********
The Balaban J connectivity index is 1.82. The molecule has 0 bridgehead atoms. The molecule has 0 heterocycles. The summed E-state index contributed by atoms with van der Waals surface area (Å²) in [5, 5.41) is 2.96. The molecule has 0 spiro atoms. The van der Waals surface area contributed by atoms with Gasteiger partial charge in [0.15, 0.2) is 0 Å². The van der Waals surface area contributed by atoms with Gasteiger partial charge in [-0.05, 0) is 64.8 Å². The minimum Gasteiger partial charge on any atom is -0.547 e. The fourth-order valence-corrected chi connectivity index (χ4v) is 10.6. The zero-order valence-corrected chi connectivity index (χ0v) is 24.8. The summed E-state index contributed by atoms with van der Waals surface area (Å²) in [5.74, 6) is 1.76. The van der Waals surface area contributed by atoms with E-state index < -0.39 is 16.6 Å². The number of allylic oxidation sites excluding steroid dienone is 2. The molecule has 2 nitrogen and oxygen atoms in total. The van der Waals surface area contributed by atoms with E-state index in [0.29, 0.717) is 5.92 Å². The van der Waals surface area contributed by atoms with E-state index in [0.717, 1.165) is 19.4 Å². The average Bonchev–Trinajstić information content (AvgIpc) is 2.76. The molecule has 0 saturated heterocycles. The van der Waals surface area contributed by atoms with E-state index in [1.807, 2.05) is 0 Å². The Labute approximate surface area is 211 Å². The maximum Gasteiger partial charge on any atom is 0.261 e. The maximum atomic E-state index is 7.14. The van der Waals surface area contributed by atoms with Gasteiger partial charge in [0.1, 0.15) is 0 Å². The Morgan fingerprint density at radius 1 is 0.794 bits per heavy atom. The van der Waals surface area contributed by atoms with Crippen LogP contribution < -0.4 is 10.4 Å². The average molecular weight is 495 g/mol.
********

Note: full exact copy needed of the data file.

The Balaban J connectivity index is 1.82. The molecule has 0 bridgehead atoms. The molecule has 0 heterocycles. The summed E-state index contributed by atoms with van der Waals surface area (Å²) in [5, 5.41) is 2.96. The molecule has 0 spiro atoms. The van der Waals surface area contributed by atoms with Gasteiger partial charge in [0.15, 0.2) is 0 Å². The van der Waals surface area contributed by atoms with Gasteiger partial charge in [-0.05, 0) is 64.8 Å². The minimum Gasteiger partial charge on any atom is -0.547 e. The fourth-order valence-corrected chi connectivity index (χ4v) is 10.6. The zero-order valence-corrected chi connectivity index (χ0v) is 24.8. The summed E-state index contributed by atoms with van der Waals surface area (Å²) in [5.74, 6) is 1.76. The van der Waals surface area contributed by atoms with E-state index < -0.39 is 16.6 Å². The number of allylic oxidation sites excluding steroid dienone is 2. The molecule has 2 nitrogen and oxygen atoms in total. The van der Waals surface area contributed by atoms with E-state index in [0.29, 0.717) is 5.92 Å². The van der Waals surface area contributed by atoms with E-state index in [0.717, 1.165) is 19.4 Å². The average Bonchev–Trinajstić information content (AvgIpc) is 2.76. The molecule has 0 saturated heterocycles. The van der Waals surface area contributed by atoms with E-state index in [1.807, 2.05) is 0 Å². The Labute approximate surface area is 211 Å². The maximum Gasteiger partial charge on any atom is 0.261 e. The maximum atomic E-state index is 7.14. The van der Waals surface area contributed by atoms with Gasteiger partial charge in [0.1, 0.15) is 0 Å². The Morgan fingerprint density at radius 1 is 0.794 bits per heavy atom. The van der Waals surface area contributed by atoms with Crippen LogP contribution < -0.4 is 10.4 Å². The average molecular weight is 495 g/mol.